• Provide disclaimers in multiple, prominent locations (e.g., the description of the app in the app store, the splash screen, results screens, etc.) that explicitly acknowledge that the app does not diagnose, cure, mitigate, treat, or prevent disease or other conditions.

Regulators can provide support by standardizing language for a disclaimer and issuing rules for how to include such a disclaimer in a health-related app (either as guidance or as regulation). This approach is similar to how the FDA currently regulates dietary supplements.

2.  Strive to be a mobile medical app if you can.
“Cr‘apps’ far outweigh the apps.”

Dr. David Levin, chief medical information officer at the Cleveland Clinic, delivered this bleak assessment when speaking at HealthBeat2013. He went on to suggest that many healthcare apps fail because they are just not very good.

In order to ensure reimbursement as U.S. healthcare shifts towards a pay-for-performance model, healthcare products and services, including mHealth, will increasingly need to focus on providing real value by positively affecting health outcomes. For mHealth, this means developing apps that actually support treatment or prevention of disease — precisely the kinds of apps that require regulatory review.

Many apps skirt regulatory requirements by providing data rather than diagnosis. If you want to know how useful data is at affecting health outcomes, just ask users of wearable activity trackers — a third of whom tend to abandon these devices after about 6 months, according to a 2013 survey by Endeavor Partners. While there are many factors associated with the early abandonment of wearable devices, the authors of the survey and others agree that distillation of data without actionable insights will not promote the sorts of long-term behavioral changes often required to improve health.

To fully realize the promise of mHealth, app developers should strive to utilize mobile technology to truly improve health outcomes, even if that means jumping though regulatory hurdles.

Why not embrace regulatory approval to certify that a mobile medical app can actually improve healthcare? Patients and healthcare professionals are likely to notice. As PwC notes, “regulatory approval may provide a competitive edge, setting one firm apart from others in a crowded field.”

3. Apply proven design strategies, including usability testing early and often.
Last October, Apple abruptly disabled the ability to enter and view blood glucose results in its popular Health app. The reason? A bug that prevented users from manually entering blood glucose values in the correct units. Evidently, the Health app only allowed for manual input in mg/dL (the units used in countries like the U.S.), which are an order-of-magnitude larger than the mmol/L units used in many other countries (e.g., the U.K., Australia). The difference is enough to make normal and high blood glucose readings appear critically low, if interpreted without context. Worse still, if acted upon, these misinterpreted readings could lead to inappropriate treatment of diabetes, with serious health consequences. Fortunately, we are not aware of any reported safety-related repercussions, so Apple appears to have gotten off the hook with only some bad publicity and potential user confusion.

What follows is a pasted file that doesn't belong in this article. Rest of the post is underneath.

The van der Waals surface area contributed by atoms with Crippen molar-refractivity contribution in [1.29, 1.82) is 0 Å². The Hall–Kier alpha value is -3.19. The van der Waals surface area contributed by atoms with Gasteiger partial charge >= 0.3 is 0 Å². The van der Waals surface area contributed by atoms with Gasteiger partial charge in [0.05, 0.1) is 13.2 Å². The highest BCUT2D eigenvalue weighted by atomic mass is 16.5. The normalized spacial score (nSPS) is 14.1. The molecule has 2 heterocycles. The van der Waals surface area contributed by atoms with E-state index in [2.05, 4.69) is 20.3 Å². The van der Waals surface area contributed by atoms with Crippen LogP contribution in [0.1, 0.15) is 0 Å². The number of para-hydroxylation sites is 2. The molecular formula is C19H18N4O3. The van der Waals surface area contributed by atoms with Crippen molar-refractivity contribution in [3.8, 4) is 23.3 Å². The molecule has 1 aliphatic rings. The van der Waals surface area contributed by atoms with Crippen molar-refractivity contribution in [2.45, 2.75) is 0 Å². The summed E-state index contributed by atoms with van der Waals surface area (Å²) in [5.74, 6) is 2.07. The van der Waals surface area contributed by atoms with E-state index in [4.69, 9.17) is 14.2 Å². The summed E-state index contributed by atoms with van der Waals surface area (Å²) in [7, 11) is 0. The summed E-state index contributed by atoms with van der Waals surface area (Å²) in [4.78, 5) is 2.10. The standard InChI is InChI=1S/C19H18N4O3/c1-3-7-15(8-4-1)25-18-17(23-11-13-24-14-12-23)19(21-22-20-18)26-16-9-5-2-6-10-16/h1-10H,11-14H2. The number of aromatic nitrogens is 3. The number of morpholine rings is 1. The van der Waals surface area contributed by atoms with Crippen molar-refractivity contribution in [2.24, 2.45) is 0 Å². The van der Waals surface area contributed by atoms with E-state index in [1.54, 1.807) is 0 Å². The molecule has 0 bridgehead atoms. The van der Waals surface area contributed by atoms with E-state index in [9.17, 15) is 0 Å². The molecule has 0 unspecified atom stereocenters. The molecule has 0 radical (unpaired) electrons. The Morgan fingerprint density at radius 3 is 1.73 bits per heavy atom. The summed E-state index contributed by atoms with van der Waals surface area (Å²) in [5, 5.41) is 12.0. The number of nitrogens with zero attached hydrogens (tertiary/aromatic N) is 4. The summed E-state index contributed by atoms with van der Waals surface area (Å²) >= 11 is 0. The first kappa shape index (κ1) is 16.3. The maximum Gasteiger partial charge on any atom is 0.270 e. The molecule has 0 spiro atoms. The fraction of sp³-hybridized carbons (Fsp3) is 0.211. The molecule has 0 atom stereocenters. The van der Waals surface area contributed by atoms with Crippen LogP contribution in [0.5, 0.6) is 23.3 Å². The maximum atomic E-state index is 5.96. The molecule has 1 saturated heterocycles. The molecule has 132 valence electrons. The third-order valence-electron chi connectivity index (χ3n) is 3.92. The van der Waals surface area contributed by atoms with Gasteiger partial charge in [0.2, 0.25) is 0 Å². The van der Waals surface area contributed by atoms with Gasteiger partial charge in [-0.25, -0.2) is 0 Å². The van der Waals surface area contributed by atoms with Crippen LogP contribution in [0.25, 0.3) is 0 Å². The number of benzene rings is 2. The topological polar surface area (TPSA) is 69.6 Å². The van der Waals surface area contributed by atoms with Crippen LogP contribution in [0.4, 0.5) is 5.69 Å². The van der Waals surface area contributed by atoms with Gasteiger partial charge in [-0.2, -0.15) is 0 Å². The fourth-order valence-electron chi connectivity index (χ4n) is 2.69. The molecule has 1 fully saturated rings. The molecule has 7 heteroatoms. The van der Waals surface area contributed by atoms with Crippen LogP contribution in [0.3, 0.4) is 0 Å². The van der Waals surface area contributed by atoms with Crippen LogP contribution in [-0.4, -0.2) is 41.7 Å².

The irony of this blood glucose blunder, caused by a major tech firm so highly regarded for its attention to detail and thoughtful design, underscores a reality of developing mHealth apps:

The release-early-update-often development approach that is popular with normal apps is incompatible with mHealth apps, where even minor bugs can result in real safety consequences. mHealth apps must be designed properly the first time. They don’t have to be perfect; but, as a rule, they have to be much closer to perfect than is typical of consumer apps.

In our experience, a bug like Apple’s would have been caught before release by applying proven design strategies during development. FDA has released a draft guidance that describes a few methods that are routinely used for medical device development, including:

  • Contextual inquiry to gather “real-world” information about users, uses, and use environments (and potentially latent needs), providing a foundation for good user-centered design.
  • Risk analysis to systematically anticipate, assess, and track potential safety-related hazards, especially those that are serious but unlikely.